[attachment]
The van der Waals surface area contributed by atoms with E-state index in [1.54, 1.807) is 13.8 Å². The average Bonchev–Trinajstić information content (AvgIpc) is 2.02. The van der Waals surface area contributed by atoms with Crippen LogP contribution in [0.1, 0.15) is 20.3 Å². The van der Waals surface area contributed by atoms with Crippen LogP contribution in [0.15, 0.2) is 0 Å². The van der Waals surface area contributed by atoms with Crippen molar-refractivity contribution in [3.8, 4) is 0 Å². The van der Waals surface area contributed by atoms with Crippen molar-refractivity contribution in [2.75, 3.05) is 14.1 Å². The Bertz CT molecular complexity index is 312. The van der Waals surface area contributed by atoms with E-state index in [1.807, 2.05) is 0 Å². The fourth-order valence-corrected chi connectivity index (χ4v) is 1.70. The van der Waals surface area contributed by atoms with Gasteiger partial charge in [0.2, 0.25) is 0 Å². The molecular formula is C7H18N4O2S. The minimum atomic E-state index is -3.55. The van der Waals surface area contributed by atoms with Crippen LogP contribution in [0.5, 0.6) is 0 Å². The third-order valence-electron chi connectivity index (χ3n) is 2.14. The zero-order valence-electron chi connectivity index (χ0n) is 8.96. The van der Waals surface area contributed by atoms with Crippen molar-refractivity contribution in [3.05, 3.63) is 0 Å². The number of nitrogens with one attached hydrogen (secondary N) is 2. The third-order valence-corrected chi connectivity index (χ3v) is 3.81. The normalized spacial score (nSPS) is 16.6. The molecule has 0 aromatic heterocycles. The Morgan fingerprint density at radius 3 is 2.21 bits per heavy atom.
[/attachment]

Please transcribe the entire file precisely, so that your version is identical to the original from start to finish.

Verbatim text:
The van der Waals surface area contributed by atoms with E-state index in [1.54, 1.807) is 13.8 Å². The average Bonchev–Trinajstić information content (AvgIpc) is 2.02. The van der Waals surface area contributed by atoms with Crippen LogP contribution in [0.1, 0.15) is 20.3 Å². The van der Waals surface area contributed by atoms with Crippen LogP contribution in [0.15, 0.2) is 0 Å². The van der Waals surface area contributed by atoms with Crippen molar-refractivity contribution in [3.8, 4) is 0 Å². The van der Waals surface area contributed by atoms with Crippen molar-refractivity contribution in [2.75, 3.05) is 14.1 Å². The Bertz CT molecular complexity index is 312. The van der Waals surface area contributed by atoms with E-state index in [1.807, 2.05) is 0 Å². The fourth-order valence-corrected chi connectivity index (χ4v) is 1.70. The van der Waals surface area contributed by atoms with Gasteiger partial charge in [0.2, 0.25) is 0 Å². The molecular formula is C7H18N4O2S. The minimum atomic E-state index is -3.55. The van der Waals surface area contributed by atoms with Crippen LogP contribution in [0.5, 0.6) is 0 Å². The third-order valence-electron chi connectivity index (χ3n) is 2.14. The zero-order valence-electron chi connectivity index (χ0n) is 8.96. The van der Waals surface area contributed by atoms with Crippen molar-refractivity contribution in [3.05, 3.63) is 0 Å². The number of nitrogens with one attached hydrogen (secondary N) is 2. The third-order valence-corrected chi connectivity index (χ3v) is 3.81. The normalized spacial score (nSPS) is 16.6. The molecule has 0 aromatic heterocycles. The Morgan fingerprint density at radius 3 is 2.21 bits per heavy atom.